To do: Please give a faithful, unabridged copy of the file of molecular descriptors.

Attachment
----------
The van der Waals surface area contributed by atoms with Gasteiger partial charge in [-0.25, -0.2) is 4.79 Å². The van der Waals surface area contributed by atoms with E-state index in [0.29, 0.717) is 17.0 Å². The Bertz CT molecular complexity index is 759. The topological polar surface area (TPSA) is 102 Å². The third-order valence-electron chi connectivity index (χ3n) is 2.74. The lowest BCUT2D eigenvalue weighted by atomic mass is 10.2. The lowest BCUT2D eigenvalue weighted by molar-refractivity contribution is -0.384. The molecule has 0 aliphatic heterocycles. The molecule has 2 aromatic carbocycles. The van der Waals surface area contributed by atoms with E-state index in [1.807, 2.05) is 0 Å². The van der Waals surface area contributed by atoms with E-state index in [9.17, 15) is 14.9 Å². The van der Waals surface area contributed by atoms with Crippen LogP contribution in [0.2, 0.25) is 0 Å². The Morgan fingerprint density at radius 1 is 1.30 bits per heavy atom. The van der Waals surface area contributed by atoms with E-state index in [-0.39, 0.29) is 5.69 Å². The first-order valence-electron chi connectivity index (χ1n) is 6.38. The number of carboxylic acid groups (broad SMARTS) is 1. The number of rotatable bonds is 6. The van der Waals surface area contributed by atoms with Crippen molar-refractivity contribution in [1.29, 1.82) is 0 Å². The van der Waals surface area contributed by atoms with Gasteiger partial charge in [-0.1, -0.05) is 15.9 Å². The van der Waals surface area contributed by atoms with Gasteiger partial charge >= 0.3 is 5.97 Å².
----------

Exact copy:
The van der Waals surface area contributed by atoms with Gasteiger partial charge in [-0.25, -0.2) is 4.79 Å². The van der Waals surface area contributed by atoms with E-state index in [0.29, 0.717) is 17.0 Å². The Bertz CT molecular complexity index is 759. The topological polar surface area (TPSA) is 102 Å². The third-order valence-electron chi connectivity index (χ3n) is 2.74. The lowest BCUT2D eigenvalue weighted by atomic mass is 10.2. The lowest BCUT2D eigenvalue weighted by molar-refractivity contribution is -0.384. The molecule has 0 aliphatic heterocycles. The molecule has 2 aromatic carbocycles. The van der Waals surface area contributed by atoms with E-state index in [1.807, 2.05) is 0 Å². The van der Waals surface area contributed by atoms with E-state index in [9.17, 15) is 14.9 Å². The van der Waals surface area contributed by atoms with Crippen LogP contribution in [0.2, 0.25) is 0 Å². The Morgan fingerprint density at radius 1 is 1.30 bits per heavy atom. The van der Waals surface area contributed by atoms with E-state index in [-0.39, 0.29) is 5.69 Å². The first-order valence-electron chi connectivity index (χ1n) is 6.38. The number of carboxylic acid groups (broad SMARTS) is 1. The number of rotatable bonds is 6. The van der Waals surface area contributed by atoms with Crippen molar-refractivity contribution in [1.29, 1.82) is 0 Å². The van der Waals surface area contributed by atoms with Gasteiger partial charge in [-0.1, -0.05) is 15.9 Å². The van der Waals surface area contributed by atoms with Gasteiger partial charge >= 0.3 is 5.97 Å².